Warren Buffett said: “Volatility is far from synonymous with risk. So it may be obvious that you need to take debt into account when thinking about the risk of a given stock, because too much debt can sink a business. We can see that JinkoSolar Holding Co., Ltd. (NYSE: JKS) uses debt in its operations. But should shareholders worry about its use of debt?
When is debt a problem?
Generally speaking, debt only becomes a real problem when a company cannot easily repay it, either by raising capital or with its own cash flow. If things go really bad, lenders can take over the business. However, a more usual (but still expensive) situation is when a company has to dilute shareholders at a cheap share price just to keep debt under control. That said, the most common situation is when a company manages its debt reasonably well – and to its own benefit. When we think about a company’s use of debt, we first look at cash and debt together.
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What is JinkoSolar Holding’s debt?
You can click on the graph below for historical numbers, but it shows that in June 2022, JinkoSolar Holding had a debt of 52.1 billion Canadian yen, an increase from 28.6 billion Canadian yen, over a year. However, he also had 13.4 billion yen in cash, so his net debt is 38.7 billion yen.
A look at the liabilities of JinkoSolar Holding
According to the latest published balance sheet, JinkoSolar Holding had liabilities of 62.9 billion Canadian yen due within 12 months and liabilities of 15.6 billion Canadian yen due beyond 12 months. As compensation for these obligations, it had cash of 13.4 billion Canadian yen as well as receivables worth 14.0 billion national yen due within 12 months. Thus, its liabilities total 51.1 billion Canadian yen more than the combination of its cash and short-term receivables.
This deficit casts a shadow over the CN¥18.1b company, like a colossus towering above mere mortals. So we definitely think shareholders need to watch this one closely. After all, JinkoSolar Holding would likely need a major recapitalization if it were to pay its creditors today.
We measure a company’s leverage against its earning power by looking at its net debt divided by its earnings before interest, taxes, depreciation and amortization (EBITDA) and calculating how easily its earnings before interest and taxes (EBIT ) covers its interest charge (interest coverage). The advantage of this approach is that we consider both the absolute amount of debt (with net debt to EBITDA) and the actual interest expense associated with that debt (with its interest coverage ratio ).
JinkoSolar Holding shareholders face the double whammy of a high net debt to EBITDA ratio (15.3) and quite low interest coverage, as EBIT is only 1.2 times expenses of interests. The debt burden here is considerable. Worse still, JinkoSolar Holding’s EBIT was down 52% from a year ago. If profits continue like this in the long term, there is an unimaginable chance of repaying this debt. When analyzing debt levels, the balance sheet is the obvious starting point. But ultimately, the company’s future profitability will decide whether JinkoSolar Holding can strengthen its balance sheet over time. So if you want to see what the professionals think, you might find this free analyst earnings forecast report interesting.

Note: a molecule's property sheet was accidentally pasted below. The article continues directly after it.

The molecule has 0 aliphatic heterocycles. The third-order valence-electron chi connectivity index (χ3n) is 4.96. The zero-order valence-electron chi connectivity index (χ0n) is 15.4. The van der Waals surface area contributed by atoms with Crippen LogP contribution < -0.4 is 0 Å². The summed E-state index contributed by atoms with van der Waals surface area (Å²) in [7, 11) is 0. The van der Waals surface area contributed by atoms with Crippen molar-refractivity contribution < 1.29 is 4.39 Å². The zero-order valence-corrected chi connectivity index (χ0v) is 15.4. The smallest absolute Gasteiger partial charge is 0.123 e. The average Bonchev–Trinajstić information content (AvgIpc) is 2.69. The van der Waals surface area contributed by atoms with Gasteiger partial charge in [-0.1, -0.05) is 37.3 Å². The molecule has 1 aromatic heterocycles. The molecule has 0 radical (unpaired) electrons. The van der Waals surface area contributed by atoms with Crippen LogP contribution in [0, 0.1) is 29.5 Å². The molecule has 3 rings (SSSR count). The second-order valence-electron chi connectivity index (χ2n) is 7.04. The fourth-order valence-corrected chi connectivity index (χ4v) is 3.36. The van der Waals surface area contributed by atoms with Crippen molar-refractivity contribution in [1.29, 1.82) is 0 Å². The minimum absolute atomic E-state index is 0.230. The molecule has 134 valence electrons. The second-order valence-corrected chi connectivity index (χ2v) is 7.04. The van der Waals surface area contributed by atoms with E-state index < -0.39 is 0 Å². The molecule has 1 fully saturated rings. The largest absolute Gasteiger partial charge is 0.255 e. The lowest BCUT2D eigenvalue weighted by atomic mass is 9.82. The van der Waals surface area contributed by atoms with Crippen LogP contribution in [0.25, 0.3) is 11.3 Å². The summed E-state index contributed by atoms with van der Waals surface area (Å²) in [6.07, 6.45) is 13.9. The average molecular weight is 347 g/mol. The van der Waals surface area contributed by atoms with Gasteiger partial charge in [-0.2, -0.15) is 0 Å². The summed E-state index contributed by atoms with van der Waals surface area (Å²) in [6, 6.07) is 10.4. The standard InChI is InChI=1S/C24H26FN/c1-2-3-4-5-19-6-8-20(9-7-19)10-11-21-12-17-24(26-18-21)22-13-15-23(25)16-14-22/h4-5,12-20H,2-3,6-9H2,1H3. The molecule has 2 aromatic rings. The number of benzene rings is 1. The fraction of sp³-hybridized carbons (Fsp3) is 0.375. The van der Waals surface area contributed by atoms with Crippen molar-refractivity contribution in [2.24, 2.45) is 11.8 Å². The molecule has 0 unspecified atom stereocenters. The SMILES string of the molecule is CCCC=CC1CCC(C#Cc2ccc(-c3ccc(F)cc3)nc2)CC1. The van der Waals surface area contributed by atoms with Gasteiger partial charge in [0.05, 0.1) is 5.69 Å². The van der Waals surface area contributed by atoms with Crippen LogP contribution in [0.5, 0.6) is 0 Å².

But our last consideration is also important, because a company cannot pay debt with paper profits; he needs cash. We must therefore clearly examine whether this EBIT generates a corresponding free cash flow. Over the past three years, JinkoSolar Holding has experienced substantial negative free cash flow, in total. While this may be the result of spending for growth, it makes debt much riskier.
Our point of view
To be frank, JinkoSolar Holding’s EBIT growth rate and track record of keeping total liabilities under control makes us rather uncomfortable with its level of leverage. Moreover, its interest coverage also fails to inspire confidence. It seems to us that JinkoSolar Holding carries a heavy burden on the balance sheet. If you harvest honey without a bee suit, you might get stung, so we’ll probably stay away from that particular stock. The balance sheet is clearly the area to focus on when analyzing debt. But at the end of the day, every business can contain risks that exist outside of the balance sheet. For example, we found 2 warning signs for JinkoSolar Holding (1 should not be ignored!) which you should be aware of before investing here.
In the end, it’s often best to focus on companies that aren’t in debt. You can access our special list of these companies (all with a track record of earnings growth). It’s free.
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This Simply Wall St article is general in nature. We provide commentary based on historical data and analyst forecasts only using unbiased methodology and our articles are not intended to be financial advice. It is not a recommendation to buy or sell stocks and does not take into account your objectives or financial situation. Our goal is to bring you targeted long-term analysis based on fundamental data. Note that our analysis may not take into account the latest announcements from price-sensitive companies or qualitative materials. Simply Wall St has no position in the stocks mentioned.
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